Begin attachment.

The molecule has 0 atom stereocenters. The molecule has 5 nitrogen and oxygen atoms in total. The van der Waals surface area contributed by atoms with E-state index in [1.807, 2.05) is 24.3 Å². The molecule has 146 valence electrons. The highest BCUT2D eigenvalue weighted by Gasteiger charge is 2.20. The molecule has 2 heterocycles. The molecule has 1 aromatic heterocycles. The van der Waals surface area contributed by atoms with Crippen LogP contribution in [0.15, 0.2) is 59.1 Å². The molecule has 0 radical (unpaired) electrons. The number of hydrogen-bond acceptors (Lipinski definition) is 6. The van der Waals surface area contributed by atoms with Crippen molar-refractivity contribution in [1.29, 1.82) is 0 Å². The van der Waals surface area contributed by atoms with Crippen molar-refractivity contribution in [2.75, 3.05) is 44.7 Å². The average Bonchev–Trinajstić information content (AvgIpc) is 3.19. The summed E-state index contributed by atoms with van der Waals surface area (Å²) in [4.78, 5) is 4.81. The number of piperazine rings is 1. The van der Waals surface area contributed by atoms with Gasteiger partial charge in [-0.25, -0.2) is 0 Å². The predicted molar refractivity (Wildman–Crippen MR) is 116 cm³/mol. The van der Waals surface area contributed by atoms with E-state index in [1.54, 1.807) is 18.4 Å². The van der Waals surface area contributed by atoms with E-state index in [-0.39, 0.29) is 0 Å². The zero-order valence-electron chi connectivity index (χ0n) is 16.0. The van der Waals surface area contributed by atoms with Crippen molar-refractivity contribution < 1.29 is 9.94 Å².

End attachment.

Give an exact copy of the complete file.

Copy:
The molecule has 0 atom stereocenters. The molecule has 5 nitrogen and oxygen atoms in total. The van der Waals surface area contributed by atoms with E-state index in [1.807, 2.05) is 24.3 Å². The molecule has 146 valence electrons. The highest BCUT2D eigenvalue weighted by Gasteiger charge is 2.20. The molecule has 2 heterocycles. The molecule has 1 aromatic heterocycles. The van der Waals surface area contributed by atoms with Crippen LogP contribution in [0.15, 0.2) is 59.1 Å². The molecule has 0 radical (unpaired) electrons. The number of hydrogen-bond acceptors (Lipinski definition) is 6. The van der Waals surface area contributed by atoms with Crippen molar-refractivity contribution in [1.29, 1.82) is 0 Å². The van der Waals surface area contributed by atoms with Crippen molar-refractivity contribution in [2.75, 3.05) is 44.7 Å². The average Bonchev–Trinajstić information content (AvgIpc) is 3.19. The summed E-state index contributed by atoms with van der Waals surface area (Å²) in [4.78, 5) is 4.81. The number of piperazine rings is 1. The van der Waals surface area contributed by atoms with Gasteiger partial charge in [-0.25, -0.2) is 0 Å². The predicted molar refractivity (Wildman–Crippen MR) is 116 cm³/mol. The van der Waals surface area contributed by atoms with E-state index in [1.54, 1.807) is 18.4 Å². The van der Waals surface area contributed by atoms with E-state index in [-0.39, 0.29) is 0 Å². The zero-order valence-electron chi connectivity index (χ0n) is 16.0. The van der Waals surface area contributed by atoms with Crippen molar-refractivity contribution < 1.29 is 9.94 Å².